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Country Focus: Intercultural Nuances of Doing Business With Belize, Part 2

Belize is also different than its neighbors concerning the concept of time. While many of its neighbors have a relaxed view about time and punctuality, Belizeans are more monochromatic like their founders. Punctuality is expected for all business appointments, and while there is some flexibility concerning social occasions, certainly not half an hour or more. While Belizeans are firm believers in punctuality, the pace of life is slightly slower in Belize and like many of you would agree, big decisions need time. They do not have a clear aversion to risk, but actually have a high tolerance for ambiguity and uncertainty. Unlike Guatemala, Belize is past oriented with a concern for a better future. When a good opportunity presents itself, you will find that individual decision makers can move rather quickly.

Though hierarchy is flexible, start with formality and titles and then ease your way into informality, like the saying, “better to be overdressed than underdressed.” Like mentioned before, outsiders can quickly become involved in a group, so in large groups pluck up the courage and introduce yourself.  Don’t expect personal introductions.

Dress in business situations is expected to be formal (dress pants, shirts, skirts, dresses, etc.), but often accommodates the heat and therefore tends to be more casual. Before your arrival in Belize, it is best to make your appointments at least one week in advance. Then, upon first meetings or introductions, since relationships are key in this country and hierarchy is flexible, make quality (over quantity) connections with people through extended conversations. In the business setting, decisions may take a long time, but punctuality is very important. Since Belize has primarily British roots, many business practices and business laws are similar to those in the United States. Since Belizeans follow many of the British and United States protocols for business, it also means that contracts are exactly as stated, unlike most of Central America, where contracts are flexible. It is also recommended that, like other countries where you conduct business, you have a local contact on the ground to help you conduct business in Belize. However beware that Belizean citizenship can be bought.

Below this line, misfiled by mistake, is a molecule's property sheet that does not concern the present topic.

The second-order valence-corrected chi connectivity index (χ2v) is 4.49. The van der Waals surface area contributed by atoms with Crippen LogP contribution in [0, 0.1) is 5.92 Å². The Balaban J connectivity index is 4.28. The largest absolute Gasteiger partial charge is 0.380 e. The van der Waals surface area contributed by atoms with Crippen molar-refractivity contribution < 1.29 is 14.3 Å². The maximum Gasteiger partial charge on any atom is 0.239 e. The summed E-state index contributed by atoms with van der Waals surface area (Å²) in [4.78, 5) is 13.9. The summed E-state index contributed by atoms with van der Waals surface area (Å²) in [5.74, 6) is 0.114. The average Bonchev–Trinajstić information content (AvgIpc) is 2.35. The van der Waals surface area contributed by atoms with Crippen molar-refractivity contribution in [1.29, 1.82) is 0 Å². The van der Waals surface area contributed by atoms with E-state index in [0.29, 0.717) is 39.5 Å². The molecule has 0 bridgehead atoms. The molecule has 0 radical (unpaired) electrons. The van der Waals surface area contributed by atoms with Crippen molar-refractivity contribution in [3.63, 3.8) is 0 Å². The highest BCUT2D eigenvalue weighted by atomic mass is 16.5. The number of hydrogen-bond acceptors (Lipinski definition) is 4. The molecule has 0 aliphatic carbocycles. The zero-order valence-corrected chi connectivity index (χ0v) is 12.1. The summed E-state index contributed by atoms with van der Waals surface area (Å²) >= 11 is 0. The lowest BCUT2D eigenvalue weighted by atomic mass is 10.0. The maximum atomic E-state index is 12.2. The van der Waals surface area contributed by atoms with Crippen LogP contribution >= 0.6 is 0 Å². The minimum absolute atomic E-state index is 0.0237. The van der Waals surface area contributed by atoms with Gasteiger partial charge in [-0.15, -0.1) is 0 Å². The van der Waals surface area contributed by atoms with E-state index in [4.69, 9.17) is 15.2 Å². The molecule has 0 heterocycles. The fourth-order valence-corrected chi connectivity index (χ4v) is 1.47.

Other facts about Belize:

  • To find a particular address, get directions from a well-known landmark.
  • Breakfast is referred to as “tea”.
  • Lunch is referred to as “dinner”.
  • When invited to a home for “tea” or to “drink some tea” you are having what we usually consider “dinner” but also known as “supper”.
  • Belize has a distinct style of popular music and dance called Punta, where the feet remain stationary and the rest of the body (especially the hips move; popular among the Garifuna). So get your dancin’ shoes on!
  • Taking coral or tropical fish out of the country is illegal.

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